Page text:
It's going to keep out air, water, and other elements, we're told.  But Batesville doesn't bother to reveal that, by keeping air out, a sealed casket (in anything but the most frigid weather) becomes a crock-pot that is likely to turn the body into a smelly stew, whether it's embalmed or not.  And Batesville had six caskets at the forensic centre to study this stew!

If Batesville were going to ask the court to keep Dr Bass's testimony confidential during the trial, then maybe we had to find another way to bring this intriguing Batesville study into the open.  Surely not everyone at UT was under retainer to Batesville.  A visit to poke around seemed imperative.  In fact, it seemed fated, with Knoxville already scheduled as the first stop on our vacation.

I called Dr Bass, and we chatted about my book.  He was impressed, he said, and had been sharing information from it with others.  I mentioned that I would be visiting Knoxville in a couple of weeks and would love a tour of the Body Farm.  (I didn't mention Batesville.)  Proud of the distinction he'd created for UT with the forensic center, he was eager to oblige.  But, alas, he would be on a speaking trip that week.  Not to worry, he said.  He'd get someone else to show me around.  How convenient, I thought, though I was disappointed not to meet this colourful man who always seemed to have a twinkle in his voice.

Dr Murray Marks has been at UT off and on for nearly 10 years.  With Dr Bass on emeritus status, Dr Marks has taken over most of the classes Dr Bass used to teach.  He also supervises many of the projects that go on at the Body Farm - a name he doesn't much like, he said, because he doesn't think it sounds respectful of the work there.

We followed his pickup out of town to the remote location.  A high wooden fence blocked any view through the metal-link barrier, topped by a coil of razor wire, that surrounded the wooded acreage.  Before we went in, Dr Marks gave us a history of the centre.  Only a few of the bodies there are from unclaimed indigents.  The majority have been donated for scientific study, he emphasized, and remains can be returned to the family if requested.  Most, however, will join the skeletal collection the university is building.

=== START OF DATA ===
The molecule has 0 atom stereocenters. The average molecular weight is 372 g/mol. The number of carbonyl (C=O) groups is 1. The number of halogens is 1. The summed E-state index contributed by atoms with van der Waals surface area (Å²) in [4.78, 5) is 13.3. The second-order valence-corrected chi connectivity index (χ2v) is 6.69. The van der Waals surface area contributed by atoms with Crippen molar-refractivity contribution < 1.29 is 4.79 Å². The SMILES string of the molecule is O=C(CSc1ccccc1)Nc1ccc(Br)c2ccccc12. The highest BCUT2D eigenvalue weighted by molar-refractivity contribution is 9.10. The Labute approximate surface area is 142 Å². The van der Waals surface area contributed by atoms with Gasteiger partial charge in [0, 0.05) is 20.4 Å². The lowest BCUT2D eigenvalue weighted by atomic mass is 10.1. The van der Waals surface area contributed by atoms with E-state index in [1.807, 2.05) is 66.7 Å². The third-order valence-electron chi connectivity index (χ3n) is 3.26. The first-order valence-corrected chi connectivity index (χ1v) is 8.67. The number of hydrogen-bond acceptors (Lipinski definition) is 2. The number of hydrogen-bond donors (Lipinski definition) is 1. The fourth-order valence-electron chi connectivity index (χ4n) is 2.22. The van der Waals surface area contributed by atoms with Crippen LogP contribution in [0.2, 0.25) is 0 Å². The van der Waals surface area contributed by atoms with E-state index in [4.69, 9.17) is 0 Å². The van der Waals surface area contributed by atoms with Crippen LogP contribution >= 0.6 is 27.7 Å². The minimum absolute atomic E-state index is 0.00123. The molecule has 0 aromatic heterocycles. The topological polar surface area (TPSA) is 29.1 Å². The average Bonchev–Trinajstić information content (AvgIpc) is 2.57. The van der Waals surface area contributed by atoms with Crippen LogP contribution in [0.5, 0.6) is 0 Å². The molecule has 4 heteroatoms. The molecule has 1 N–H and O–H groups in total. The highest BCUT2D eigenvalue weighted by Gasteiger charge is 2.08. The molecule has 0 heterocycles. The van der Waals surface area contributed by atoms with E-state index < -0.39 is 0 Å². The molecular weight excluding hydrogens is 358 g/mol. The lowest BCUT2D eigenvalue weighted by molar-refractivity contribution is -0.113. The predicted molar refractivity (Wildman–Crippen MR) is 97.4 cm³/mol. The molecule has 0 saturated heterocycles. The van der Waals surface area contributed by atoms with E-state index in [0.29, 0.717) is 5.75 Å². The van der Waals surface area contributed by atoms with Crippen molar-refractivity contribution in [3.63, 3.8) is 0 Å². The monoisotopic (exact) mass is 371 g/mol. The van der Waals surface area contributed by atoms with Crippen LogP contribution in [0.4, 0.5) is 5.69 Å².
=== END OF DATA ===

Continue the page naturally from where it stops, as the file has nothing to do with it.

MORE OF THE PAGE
"It's almost beautiful," commented Dr Marks, of the natural events that follow decomposition and the body's disintegration into the cycle of nature.  As the gates swung open and I noticed the spring wild-flowers beside the hillside paths, I had to agree.  With most bodies 20 feet apart or so, there was no overwhelming "smell," though the day was still early.  An aroma of pungent "spring earth" was more like it.

We saw 15 or 20 corpses in varying stages of decay above ground as we walked the paths, some covered by tarpaulins to keep off the vultures, though we saw armadillo-like bugs busy at work when we peeked underneath.  Others have been buried and will be exhumed at various stages.  A marker next to each cadaver noted the date it had been laid out.  After only four winter and spring months of Tennessee weather, all that remained of one was the skeleton with clinging fragments of leathery skin, tangled with pieces of disintegrated clothing - a flimsy nightie, perhaps, or a wrapping sheet.  In the summer, it takes about 2 weeks, I was told.  As the body decays, volatile fatty acids are released, with the liquid run-off killing the vegetation nearby.

Two had been embalmed.  "Only the vascular system is preserved," pointed out Dr Marks, the visceral cavity agape and empty, the skin more white and intact than on others we saw.  It didn't look "natural."  The other bodies were becoming a rich sienna brown, an earthen colour, "scorched" as the tissues broke down and fatty acids ran off into the soil.  (Soil under a decomposing body is another subject of study.)

But the object of my greatest curiosity was at the centre of this almost park-like area - the Batesville study.  Four cement vaults (painted black to absorb more heat) sat side-by-side on top of the ground.  Two tubes ran out of the end of each into a mechanical unit tucked under a small shelter nearby, one outlet marked "liquid," the other marked "air."  They had cut down some trees to increase the sunlight, said Dr Marks.  I asked what the purpose of the study was.  Dr Marks said that formaldehyde boils at 115°F and that he'd understood there were problems at mausoleums in the Southwest.

If Batesville already knew about hot weather mausoleum problems (long before Barbara Osborne bought her protective casket), what would this study show?  I wasn't able to learn much in the way of details because the first graduate student on the project, Brent Goodman, had signed a silence agreement with Batesville at the beginning of the study.  I had to glean bits and pieces from others.